Grossman said he could not answer questions by committee member MK Dov Henin over whether S. was interrogated by a youth officer or brought before a youth judge, as the case was still under investigation.

MK Aryeh Bibi said he was disappointed with police for not sending its Northern District chief, Cmdr. Shimon Koren, to the session, and that Police Insp.-Gen. David Cohen failed to appear. At the same time, he added, he was concerned that the whole of the police was being tarred by the case, adding that “there are many good police officers” in the service, and that “we only have one police force.”

The session was also attended by the Prison Service’s Northern District Head Warden, Michael Halfon. “We are hurting over every unusual incident,” Halfon said. The Prison Service has set up a committee of inquiry headed by two senior female wardens to look into what went wrong, he added.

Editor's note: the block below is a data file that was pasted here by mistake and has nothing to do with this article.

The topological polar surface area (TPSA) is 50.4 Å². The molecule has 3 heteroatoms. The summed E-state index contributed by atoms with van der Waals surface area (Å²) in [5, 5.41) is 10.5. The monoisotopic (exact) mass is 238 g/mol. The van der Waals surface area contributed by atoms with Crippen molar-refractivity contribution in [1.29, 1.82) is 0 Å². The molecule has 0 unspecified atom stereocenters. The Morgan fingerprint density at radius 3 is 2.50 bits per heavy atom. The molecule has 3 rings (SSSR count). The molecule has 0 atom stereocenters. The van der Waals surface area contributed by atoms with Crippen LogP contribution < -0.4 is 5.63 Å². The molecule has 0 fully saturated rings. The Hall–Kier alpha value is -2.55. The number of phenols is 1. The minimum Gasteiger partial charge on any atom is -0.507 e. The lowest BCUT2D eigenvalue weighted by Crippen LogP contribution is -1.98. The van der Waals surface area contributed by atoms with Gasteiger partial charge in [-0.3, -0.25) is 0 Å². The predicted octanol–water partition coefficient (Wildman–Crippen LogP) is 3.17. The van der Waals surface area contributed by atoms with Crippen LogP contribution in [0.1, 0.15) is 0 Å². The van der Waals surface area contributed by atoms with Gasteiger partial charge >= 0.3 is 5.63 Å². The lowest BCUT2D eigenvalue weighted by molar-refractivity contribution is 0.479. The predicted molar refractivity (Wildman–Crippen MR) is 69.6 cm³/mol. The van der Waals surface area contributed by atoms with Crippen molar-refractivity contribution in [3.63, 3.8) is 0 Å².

“The Kishon prison’s youth ward holds 20 prisoners maximum,” Halfon said. “Every prisoner meets with a doctor and social worker before going into his cell,” he added. The cells are within earshot and visual proximity of wardens, and are monitored by CCTV.


“There is no separation between youths according to the types of offenses they carried out in jails across the country, and this is a very severe problem,” said attorney Moran Kablo, of the Israel Bar Association, who was appointed by the Ministry of Public Security to monitor the state of prisons. “The conditions of imprisonment are quite shameful and there is violence against youths.”

Dr. Yitzhak Kadmon, Director of the National Child Welfare Council, added that “the conditions of custody for youths are impossible, and are difficult to monitor.”

MK Azulai closed the session by appealing to S’s family, which has expressed a desire to leave Israel, saying, “Please know that there are good people in the country who care for them and will continue to support them. We hope they don’t feel they have to leave the country.”

Azulai vowed that the committee would continue to monitor S’s case and make every effort for justice to be served.